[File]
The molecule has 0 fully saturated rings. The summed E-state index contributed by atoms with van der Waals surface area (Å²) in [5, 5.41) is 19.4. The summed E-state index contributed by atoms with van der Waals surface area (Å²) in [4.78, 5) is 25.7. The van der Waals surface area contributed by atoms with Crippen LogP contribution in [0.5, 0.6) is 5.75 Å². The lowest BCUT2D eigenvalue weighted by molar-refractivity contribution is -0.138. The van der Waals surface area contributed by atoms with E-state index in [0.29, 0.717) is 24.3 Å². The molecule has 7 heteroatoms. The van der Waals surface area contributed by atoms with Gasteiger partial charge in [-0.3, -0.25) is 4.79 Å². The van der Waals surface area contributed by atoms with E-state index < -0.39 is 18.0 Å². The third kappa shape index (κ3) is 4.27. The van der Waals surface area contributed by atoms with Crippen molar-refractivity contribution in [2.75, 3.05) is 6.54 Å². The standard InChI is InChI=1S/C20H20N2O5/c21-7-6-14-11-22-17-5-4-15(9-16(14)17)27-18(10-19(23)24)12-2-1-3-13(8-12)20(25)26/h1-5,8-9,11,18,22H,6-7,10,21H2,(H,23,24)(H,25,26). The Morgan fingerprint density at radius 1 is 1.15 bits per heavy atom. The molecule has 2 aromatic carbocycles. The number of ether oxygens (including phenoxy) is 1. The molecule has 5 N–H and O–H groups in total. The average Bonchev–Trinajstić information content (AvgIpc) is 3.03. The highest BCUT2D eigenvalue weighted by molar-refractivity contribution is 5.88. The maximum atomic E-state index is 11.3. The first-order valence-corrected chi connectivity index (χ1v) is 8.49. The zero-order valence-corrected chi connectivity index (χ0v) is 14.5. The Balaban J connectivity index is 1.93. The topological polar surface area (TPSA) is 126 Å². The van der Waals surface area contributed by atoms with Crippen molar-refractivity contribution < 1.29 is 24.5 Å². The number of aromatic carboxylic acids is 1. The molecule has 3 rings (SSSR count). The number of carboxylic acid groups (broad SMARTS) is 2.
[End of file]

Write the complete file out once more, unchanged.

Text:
The molecule has 0 fully saturated rings. The summed E-state index contributed by atoms with van der Waals surface area (Å²) in [5, 5.41) is 19.4. The summed E-state index contributed by atoms with van der Waals surface area (Å²) in [4.78, 5) is 25.7. The van der Waals surface area contributed by atoms with Crippen LogP contribution in [0.5, 0.6) is 5.75 Å². The lowest BCUT2D eigenvalue weighted by molar-refractivity contribution is -0.138. The van der Waals surface area contributed by atoms with E-state index in [0.29, 0.717) is 24.3 Å². The molecule has 7 heteroatoms. The van der Waals surface area contributed by atoms with Gasteiger partial charge in [-0.3, -0.25) is 4.79 Å². The van der Waals surface area contributed by atoms with E-state index < -0.39 is 18.0 Å². The third kappa shape index (κ3) is 4.27. The van der Waals surface area contributed by atoms with Crippen molar-refractivity contribution in [2.75, 3.05) is 6.54 Å². The standard InChI is InChI=1S/C20H20N2O5/c21-7-6-14-11-22-17-5-4-15(9-16(14)17)27-18(10-19(23)24)12-2-1-3-13(8-12)20(25)26/h1-5,8-9,11,18,22H,6-7,10,21H2,(H,23,24)(H,25,26). The Morgan fingerprint density at radius 1 is 1.15 bits per heavy atom. The molecule has 2 aromatic carbocycles. The number of ether oxygens (including phenoxy) is 1. The molecule has 5 N–H and O–H groups in total. The average Bonchev–Trinajstić information content (AvgIpc) is 3.03. The highest BCUT2D eigenvalue weighted by molar-refractivity contribution is 5.88. The maximum atomic E-state index is 11.3. The first-order valence-corrected chi connectivity index (χ1v) is 8.49. The zero-order valence-corrected chi connectivity index (χ0v) is 14.5. The Balaban J connectivity index is 1.93. The topological polar surface area (TPSA) is 126 Å². The van der Waals surface area contributed by atoms with Crippen molar-refractivity contribution < 1.29 is 24.5 Å². The number of aromatic carboxylic acids is 1. The molecule has 3 rings (SSSR count). The number of carboxylic acid groups (broad SMARTS) is 2.